NS Internet column
Written for the New Statesman
Ebay is the biggest boot sale in the world. It was the original auction site on the web and is still by a huge margin the most useful and certainly the most fun. This is despite the fact that it has a largely American bias. Though there is a British site, it is fairly easy to lose it and find yourself wading through acres and acres of junk which is frustratingly unobtainable. What gives it charm is the scruffiness and lack of pretension of most of what is on offer. People sell more or less what you would find in Exchange and Mart, or the classified columns of the local paper. This means that you can not only buy lenses for obsolete manual focus SLR cameras: a man in Holland is selling one I have been searching for years: but that also, a little further down the same page, someone else is selling the filters that sit on the end of these lenses, with bidding starting at $5.00.
Of course you can buy new and shiny and expensive things on Ebay if you want to: there have been celebrated cases where people auctioned Van Goghs — bought by a thirteen-year-old, playing with his parents' credit cards. There are celebrated frauds, or jokes among the sellers, too: someone once put the entire UK new media industry up there with opening bids of a dollar. Other people have offered human kidneys and things. These are stamped out quickly when found, but for the most part, Ebay, like a real market, relies on a system of self-policing among buyers and sellers to build up reputations.
If you want to buy something, it takes only a click to check on what previous buyers have written about their experiences with the seller. Similar dossiers are maintained on buyers, so it is possible very rapidly to build up a picture of opinion. This works much better, I think, than trying to have a central ratings authority, which would in any case be unworkable with the hundreds of thousands of auctions that run simultaneously on eBay. Above all it supplies what people most want from a computer system: the illusion, and perhaps the fact, of sociability. You don't really get bargains on eBay, any more than you get them in street markets. Although I have bids in at the moment for a hand-built fly rod, at $120; a modem card for a laptop at £30 (one of the few things on sale from England); and a computer game involving cats, complete with promotional soft toy, for $11.99, I confidently expect to be outbid on all of them except the stuffed fluffy cat, which I don't really want but bid for because my daughter was watching over my shoulder as I did the research. . Consumer electronics or cameral lenses are just as expensive on eBay as in specialist second-hand shops, if for no other reason than that it has become a place for the owners of such shops to prowl.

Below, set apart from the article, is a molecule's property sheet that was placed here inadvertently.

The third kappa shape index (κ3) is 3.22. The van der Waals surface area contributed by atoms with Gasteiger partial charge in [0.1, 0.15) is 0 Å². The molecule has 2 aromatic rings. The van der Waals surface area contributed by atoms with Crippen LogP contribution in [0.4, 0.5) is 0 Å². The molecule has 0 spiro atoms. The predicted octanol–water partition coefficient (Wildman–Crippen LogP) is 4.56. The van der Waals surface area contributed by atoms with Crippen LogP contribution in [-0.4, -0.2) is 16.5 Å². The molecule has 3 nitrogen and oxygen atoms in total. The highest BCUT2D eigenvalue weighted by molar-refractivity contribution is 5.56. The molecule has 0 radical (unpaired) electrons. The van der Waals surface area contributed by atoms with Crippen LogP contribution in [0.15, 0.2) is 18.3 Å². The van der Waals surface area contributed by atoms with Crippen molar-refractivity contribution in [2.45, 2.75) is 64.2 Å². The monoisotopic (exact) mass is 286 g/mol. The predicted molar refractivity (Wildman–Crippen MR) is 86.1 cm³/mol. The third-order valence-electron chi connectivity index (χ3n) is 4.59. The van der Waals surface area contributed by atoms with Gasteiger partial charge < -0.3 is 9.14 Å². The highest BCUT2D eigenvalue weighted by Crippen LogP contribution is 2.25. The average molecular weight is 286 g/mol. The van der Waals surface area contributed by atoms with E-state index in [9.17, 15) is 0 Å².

This lack of bargains is even more noticeable in the sites that auction new goods, like QXL or Lastminute.com. I have never found anything on any of these that seemed to close at a price that made it worth the extra trouble. Often the auction process results in the price climbing rather higher than you would pay in a shop. The fun is clearly in the bidding, rather than the purchase. And here is where eBay really triumphs over the competition. It is tremendously easy to make a bid, and the auctions appear to be taking place in real time, in between your mouse clicks. This is because the software can be set to bid up by proxy, so that it will automatically raise other people who bid beneath your top price; and they in turn raise you back a dollar or two every time you see a bargain. It has exactly the allure of a really good video game; there is always just one more go before you get what you want.
Nearly as interesting as these are the constant discoveries you make about what other people want: I could not resist the category of miscellaneous: metaphysical. I don't know what I had hoped to find there. Perhaps a Platonic Idea or two, unique, absolutely as new, sold as imperfectly seen. In fact there were 47 pages of stuff to give Plato the screaming abdabs, such as four Pewter Fairies, going at present for $12.00 a Scarab candle for $7.00 or a "poison pentagram ring" for $5.00. An industrious journalistic jackdaw could construct a huge lament about the decline of the west from such ridiculous trinkets but I find it really rather inspiring that one of the very few web businesses ever to make a profit should do so by constructing a huge junkyard where grown-ups who ought to know better can play like children bargaining over playground trinkets.